, specifically about what happens if White recaptures on g3 with the f-pawn and plays for a quick 0-0 and Ng5.

Not being able to give an adequate answer on the spot, I promised to look at it and then noticed the present game, which not only deals with the line (seemingly, in the only acceptable way!) but also includes a hefty dose of drama in the late middlegame, of which I’ve barely even scraped the surface.

Caro-Kann Defence: Advance Variation with 3...Bf5 4 h4 h5 [B12]

As fresh as a game gets, Dubov, D - Artemiev, V was taken from round 6 of the Tata Steel Masters. The young player on the Black side is not known for his theoretical knowledge. In the tournament so far, he has been somewhat punished for this shortcoming. The game opened with 1 e4 c6 2 d4 d5 3 e5 Bf5 4 h4 h5 5 c4 e6 6 Nc3 Be7 -an unorthodox line. 7 cxd5 cxd5 8 Bd3 Bxd3 9 Qxd3. Now, contrary to previous analysis on this site, I believe Black should go for the daring 9...Bxh4!? as risky as it is. Instead, Artemiev played the routinely 9...Nc6 10 Nf3 Nh6:

11.Bxh6! Of course, you must remove this knight otherwise it fixes its position on f5. 11...Rxh6 12 Rc1 Kf8 13 g3 g6 14 0-0 with a stable advantage to White.

Rising star Alireza Firouzja also challenged Artemiev’s Caro-Kann a few rounds prior to the Dubov game. There, Artemiev chose the main line 6...Ne7. The game continued 7 Nge2 Nd7 8 Ng3 Bg6 9 Bg5 Qb6 10 Rc1 dxc4:

In my notes, I also update my analysis on 10...f6, which recently featured in a Grandmaster game, and I investigate the daring move 10...Qxb2!?. The latter looks like a concrete way to equality, however the lines are immeasurably complicated and without preparation, I doubt many players would navigate their way to a draw with Black (so do check my notes!). After 11 Bxc4 Black played the erroneous 11...Nf5? which led to an unplayable position after 12 0-0 Be7 13 Nxf5 Bxf5 14 Bxe7 Kxe7 15 Qd2. See my notes to the game Firouzja, A - Artemiev, V.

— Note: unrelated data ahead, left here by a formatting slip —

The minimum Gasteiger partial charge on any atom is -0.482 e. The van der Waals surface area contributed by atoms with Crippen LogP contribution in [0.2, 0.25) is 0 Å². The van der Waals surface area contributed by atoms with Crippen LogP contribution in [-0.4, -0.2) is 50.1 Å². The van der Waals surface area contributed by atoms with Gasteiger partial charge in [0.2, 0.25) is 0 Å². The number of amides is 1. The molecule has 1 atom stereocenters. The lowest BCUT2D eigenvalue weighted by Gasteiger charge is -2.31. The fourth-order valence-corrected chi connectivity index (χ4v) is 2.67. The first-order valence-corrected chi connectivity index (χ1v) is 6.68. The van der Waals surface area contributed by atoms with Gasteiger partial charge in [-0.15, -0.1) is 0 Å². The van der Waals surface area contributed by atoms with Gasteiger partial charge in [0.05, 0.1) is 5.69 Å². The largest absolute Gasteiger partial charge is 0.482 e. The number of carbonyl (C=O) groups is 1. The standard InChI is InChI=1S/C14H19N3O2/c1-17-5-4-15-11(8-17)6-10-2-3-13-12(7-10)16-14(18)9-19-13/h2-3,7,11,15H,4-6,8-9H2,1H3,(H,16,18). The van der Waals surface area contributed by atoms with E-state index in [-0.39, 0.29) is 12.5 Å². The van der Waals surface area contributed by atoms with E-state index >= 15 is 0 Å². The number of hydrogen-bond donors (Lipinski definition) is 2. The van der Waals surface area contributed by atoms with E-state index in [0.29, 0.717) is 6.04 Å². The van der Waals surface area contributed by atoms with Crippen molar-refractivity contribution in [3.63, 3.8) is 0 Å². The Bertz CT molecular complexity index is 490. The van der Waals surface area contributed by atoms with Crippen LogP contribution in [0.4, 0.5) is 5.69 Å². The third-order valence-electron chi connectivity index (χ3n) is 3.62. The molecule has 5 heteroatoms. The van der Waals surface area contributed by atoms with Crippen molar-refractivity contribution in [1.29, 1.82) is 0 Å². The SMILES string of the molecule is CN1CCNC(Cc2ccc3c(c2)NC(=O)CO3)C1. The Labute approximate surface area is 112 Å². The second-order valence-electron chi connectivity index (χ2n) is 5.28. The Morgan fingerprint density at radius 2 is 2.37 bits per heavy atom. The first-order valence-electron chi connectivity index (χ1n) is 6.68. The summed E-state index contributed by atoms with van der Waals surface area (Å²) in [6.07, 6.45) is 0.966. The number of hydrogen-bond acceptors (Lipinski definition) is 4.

Caro-Kann Defence: Fantasy Variation 3 f3 e5!? [B12]

It’s not often you see a game between two 2400+ rated players that ends in a 15-move win for Black. Such was the case in Di Nicolantonio, L - Loiseau, Q and to end the game in 15 moves, you have to extract maximal value from every single one of them. Certainly after 1 e4 c6 2 d4 d5 3 f3 e5!? there could be no doubt about Black’s intentions:

There are many respectable ways of meeting the Fantasy Variation and I’ve taken the opportunity to update my analysis of 3...dxe4 with a recent game before proceeding to the continuation played by Loiseau. Much though I wish 3.f3 could be refuted in this fashion, accurate play by White suffices to (more or less) consolidate the extra pawn. Saying that, in the game White made only three seemingly minor mistakes and then found himself lost. Definitely a useful (counter-)surprise weapon to have in your back pocket.

Caro-Kann Defence: Exchange Variation 4 Bd3 Nc6 5 c3 [B13]

Finally, an equally untheoretical battle ensued in Nabaty, T - Fedoseev, V. In that game, White met the Caro-Kann with one of the more popular sidelines, the Exchange Variation. 1 e4 c6 2 d4 d5 3 exd5 cxd5 4 Bd3 Nc6 5 c3. Now Black chose the move 5...e6. At first glance, this is a passive approach. However, played the right way, the system could serve as a good fighting weapon. 6 Bf4 Bd6 7 Bxd6 Qxd6. Now if White plays the orthodox 8 Nf3 then Black is advised to play 8...Nge7! followed by ...f6. Instead, Nabaty chose 8 Qg4!? g6 (8...Kf8!?)

9 Qg3 Qxg3 10 hxg3. Swapping queens in this manner is an idea inspired by the 6 Qf3 variation of the Sicilian Taimanov. In this case, Black seemingly solved his opening problems with 10...Nf6 11 f3 e5. Nevertheless, Nabaty illustrated that an equal ending is not necessarily a trivial draw. A couple inaccuracies from his opponent led to a tangible advantage, followed by a clear advantage, and finally, a smooth escalation towards victory.

Till next month, Daniel and Justin